Why a taxi driver should turn down better-paid jobs

The decision to quit as a taxi driver and move to another industry for better pay is not just about money. Changing jobs is like investing in your whole person.

14 November 2021 by Klaus Meier 

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Please don’t take offence, but sometimes even I can only use irony in its harshest form, sarcasm, in view of the situation.

A single, permanently employed taxi driver who works 40 hours a week currently earns around 6.45 euros gross per hour, i.e. just under 1000 euros gross or around 800 to 900 euros net. This is below the minimum wage level, but together with the tips it is enough for a small flat and he doesn’t starve. He does without extras, doesn’t go on a nice trip in the summer and doesn’t spend the New Year in the Canary Islands. He can’t afford his own car either, but he can do his weekly shopping by taxi.

This man is now offered a job as a delivery driver or warehouse clerk. He would earn up to 2500 euros gross per month, i.e. around 1800 euros net. He would earn a correspondingly higher retirement pension and other benefits that are common in companies taking part in a collective labour agreement. Employees in "normal employment relationships" see these conditions as the absolute minimum and would immediately accept the job offer in order to get away from the underpaid taxi job. From the driver’s perspective, the situation is different.

The colleague has spent many years organising his life and needs around his work as a taxi driver. He is used to getting by on very little. The only thing he can’t do is earn less, because then he would face homelessness and hunger.

If the colleague accepts one of the jobs on offer, he upsets the balance he has painstakingly achieved in his life. That wouldn’t be a bad thing in itself if he had sufficient reserves. If he does not survive the probationary period or the new company cancels his contract for other reasons, he will have to bridge a period of financial hardship. He does not have the reserves for this.

To decide whether to accept a new job, our colleague needs to assess his financial risk and look a little into the future. He has to assess the links between career development, retirement pension and his own ability to pay. Then he has to harmonise everything with his life expectations. Since he knows a lot about the unreliability of people and prophecies, he decides to turn down the job offers. He doesn’t want to jeopardise the precarious balance he has worked so hard to achieve in his life. The risk is too high for him.

Better-off people have more room for manoeuvre and can afford to be more daring. They can try new things with impunity because failure will not push them into the abyss.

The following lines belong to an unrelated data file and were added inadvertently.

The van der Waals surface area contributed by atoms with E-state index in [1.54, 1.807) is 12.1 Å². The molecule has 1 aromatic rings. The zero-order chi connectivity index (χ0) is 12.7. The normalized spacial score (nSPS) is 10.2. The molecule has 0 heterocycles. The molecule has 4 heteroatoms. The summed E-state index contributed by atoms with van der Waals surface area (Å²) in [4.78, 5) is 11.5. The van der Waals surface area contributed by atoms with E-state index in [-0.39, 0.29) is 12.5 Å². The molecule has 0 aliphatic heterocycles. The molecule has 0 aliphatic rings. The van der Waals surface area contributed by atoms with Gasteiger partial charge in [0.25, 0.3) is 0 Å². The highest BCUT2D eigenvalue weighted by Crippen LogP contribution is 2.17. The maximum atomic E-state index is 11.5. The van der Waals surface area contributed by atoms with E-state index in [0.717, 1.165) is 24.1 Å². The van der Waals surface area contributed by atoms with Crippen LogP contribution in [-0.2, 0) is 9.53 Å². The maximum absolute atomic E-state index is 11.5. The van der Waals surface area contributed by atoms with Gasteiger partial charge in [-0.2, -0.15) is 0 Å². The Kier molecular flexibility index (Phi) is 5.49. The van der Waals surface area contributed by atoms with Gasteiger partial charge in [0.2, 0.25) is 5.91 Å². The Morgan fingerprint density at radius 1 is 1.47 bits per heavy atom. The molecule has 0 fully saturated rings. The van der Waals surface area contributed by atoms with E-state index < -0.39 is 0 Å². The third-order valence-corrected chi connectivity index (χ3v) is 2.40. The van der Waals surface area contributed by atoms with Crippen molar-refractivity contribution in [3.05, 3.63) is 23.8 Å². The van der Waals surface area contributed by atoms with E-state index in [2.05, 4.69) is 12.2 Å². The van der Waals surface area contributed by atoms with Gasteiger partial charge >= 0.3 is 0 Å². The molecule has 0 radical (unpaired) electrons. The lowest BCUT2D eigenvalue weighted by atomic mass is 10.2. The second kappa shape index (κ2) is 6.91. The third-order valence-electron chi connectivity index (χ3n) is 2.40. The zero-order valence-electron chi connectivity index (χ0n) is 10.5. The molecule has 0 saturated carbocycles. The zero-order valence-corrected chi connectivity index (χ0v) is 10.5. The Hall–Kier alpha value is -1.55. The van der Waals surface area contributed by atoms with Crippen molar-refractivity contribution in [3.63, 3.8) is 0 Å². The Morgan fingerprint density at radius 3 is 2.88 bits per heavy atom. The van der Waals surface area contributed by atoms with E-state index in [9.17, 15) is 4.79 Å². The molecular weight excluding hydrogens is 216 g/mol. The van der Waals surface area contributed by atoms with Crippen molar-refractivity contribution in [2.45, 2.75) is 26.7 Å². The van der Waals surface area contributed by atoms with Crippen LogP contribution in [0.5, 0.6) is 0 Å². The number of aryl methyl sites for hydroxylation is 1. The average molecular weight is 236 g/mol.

In his book "The End of Economics" [1], Michael Perelman [2] about these better-off people and asks: "Why are so many investors willing to speculate if the default rate is so high?" He finds the answer to this in Adam Smith [3]], who stated in 1776:

"The exaggerated notion which the greater part of men have of their own abilities is an ancient evil, well known to the philosophers and moralists of all ages. Their absurd presumption in regard to their own happiness has been less often recognised by them. This, however, is, if possible, still more universal. The chance of gain is more or less overrated by all men, but the chance of loss is underrated by most men." [4]

Perelman continues: "Smith attributed the frequency of unsuccessful investments to a general character flaw. It causes most people to overestimate their happiness."

In light of the words of both economists, our taxi driver shows himself to be a wise man. The bird in the hand gives him little pleasure, but he would have to shoot the pigeon on the roof with the gun he doesn’t have[[Hans im Glück, theatre play by Bert Brecht, a review of the production at the Berliner Ensemble



This is a contribution to the discussion, not an analysis or a guide to action. I have long wondered why many salaried colleagues settle for wages that are not simply very low, but far below the legal threshold of the minimum wage. That’s why I’m writing about a fictitious taxi driver whose point of view I have experienced in many encounters. I ask the readers whether the viewpoint presented in the article is sensible and understandable or whether it might lead to personal disaster.

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[1A review of The End of Economics

[2Wikipedia entry on Michael Perelman] reflects on these better-off people.

[3Wikipedia entry on [Adam Smith

[4Wikipedia entry on The Wealth of Nations

Why then are so many investors willing to speculate when the failure rate is so high?
Here again we can turn to Adam Smith for some insight into this riddle. He observed:
The over-weening conceit which the greater part of men have of their own abilities, is an antient evil remarked by the philosophers and moralists of all ages. Their absurd presumption in their own good fortune, has been less taken notice of. It is, however, if possible, still more universal....
The chance of gain is by every man more or less over-valued, and the chance of loss is by most men under-valued.
(Smith 1776, I.x.b.26:124-5)
So Smith attributed the frequency of unsuccessful investments to a common character defect, which causes most people to overestimate their luck. He was not alone in his recognition of the tendency to overestimate good fortune.</quote

Michael Perelman (1996) - The End of Economics , Chapter: IRRATIONALITY AND THE EXPANSION OF FIXED CAPITAL, page 37 - Routledge
Adam Smith (1776) The Nature and Causes of the Wealth of Nations, Oxford University Press, 1976

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